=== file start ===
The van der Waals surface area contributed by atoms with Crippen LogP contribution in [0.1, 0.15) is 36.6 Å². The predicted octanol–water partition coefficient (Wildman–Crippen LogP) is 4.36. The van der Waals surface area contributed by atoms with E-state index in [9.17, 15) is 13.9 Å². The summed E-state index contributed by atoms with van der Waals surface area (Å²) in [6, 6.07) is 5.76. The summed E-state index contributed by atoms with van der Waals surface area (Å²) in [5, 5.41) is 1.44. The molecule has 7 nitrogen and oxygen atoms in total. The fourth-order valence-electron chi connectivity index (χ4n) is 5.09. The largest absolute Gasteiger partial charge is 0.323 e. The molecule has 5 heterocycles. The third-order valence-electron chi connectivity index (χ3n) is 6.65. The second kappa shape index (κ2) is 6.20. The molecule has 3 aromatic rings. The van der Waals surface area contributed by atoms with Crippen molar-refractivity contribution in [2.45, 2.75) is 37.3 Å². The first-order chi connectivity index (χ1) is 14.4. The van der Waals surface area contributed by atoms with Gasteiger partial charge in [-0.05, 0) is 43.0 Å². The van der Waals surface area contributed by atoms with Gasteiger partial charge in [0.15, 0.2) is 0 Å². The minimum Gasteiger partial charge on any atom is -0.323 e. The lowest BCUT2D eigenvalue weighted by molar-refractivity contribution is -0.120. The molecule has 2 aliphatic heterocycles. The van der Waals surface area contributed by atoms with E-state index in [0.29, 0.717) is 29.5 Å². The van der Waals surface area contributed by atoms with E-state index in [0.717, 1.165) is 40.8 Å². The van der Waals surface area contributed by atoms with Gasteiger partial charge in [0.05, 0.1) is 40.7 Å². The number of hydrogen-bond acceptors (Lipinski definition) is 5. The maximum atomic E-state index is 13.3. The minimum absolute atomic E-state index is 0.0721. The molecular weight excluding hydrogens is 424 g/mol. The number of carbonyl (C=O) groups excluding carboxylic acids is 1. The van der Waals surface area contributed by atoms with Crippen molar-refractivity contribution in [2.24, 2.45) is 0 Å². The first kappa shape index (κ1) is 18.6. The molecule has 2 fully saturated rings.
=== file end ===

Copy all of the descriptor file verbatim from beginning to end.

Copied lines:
The van der Waals surface area contributed by atoms with Crippen LogP contribution in [0.1, 0.15) is 36.6 Å². The predicted octanol–water partition coefficient (Wildman–Crippen LogP) is 4.36. The van der Waals surface area contributed by atoms with E-state index in [9.17, 15) is 13.9 Å². The summed E-state index contributed by atoms with van der Waals surface area (Å²) in [6, 6.07) is 5.76. The summed E-state index contributed by atoms with van der Waals surface area (Å²) in [5, 5.41) is 1.44. The molecule has 7 nitrogen and oxygen atoms in total. The fourth-order valence-electron chi connectivity index (χ4n) is 5.09. The largest absolute Gasteiger partial charge is 0.323 e. The molecule has 5 heterocycles. The third-order valence-electron chi connectivity index (χ3n) is 6.65. The second kappa shape index (κ2) is 6.20. The molecule has 3 aromatic rings. The van der Waals surface area contributed by atoms with Crippen molar-refractivity contribution in [2.45, 2.75) is 37.3 Å². The first-order chi connectivity index (χ1) is 14.4. The van der Waals surface area contributed by atoms with Gasteiger partial charge in [-0.05, 0) is 43.0 Å². The van der Waals surface area contributed by atoms with Gasteiger partial charge in [0.15, 0.2) is 0 Å². The minimum Gasteiger partial charge on any atom is -0.323 e. The lowest BCUT2D eigenvalue weighted by molar-refractivity contribution is -0.120. The molecule has 2 aliphatic heterocycles. The van der Waals surface area contributed by atoms with E-state index in [0.29, 0.717) is 29.5 Å². The van der Waals surface area contributed by atoms with E-state index in [0.717, 1.165) is 40.8 Å². The van der Waals surface area contributed by atoms with Gasteiger partial charge in [0.05, 0.1) is 40.7 Å². The number of hydrogen-bond acceptors (Lipinski definition) is 5. The maximum atomic E-state index is 13.3. The minimum absolute atomic E-state index is 0.0721. The molecular weight excluding hydrogens is 424 g/mol. The number of carbonyl (C=O) groups excluding carboxylic acids is 1. The van der Waals surface area contributed by atoms with Crippen molar-refractivity contribution in [2.24, 2.45) is 0 Å². The first kappa shape index (κ1) is 18.6. The molecule has 2 fully saturated rings.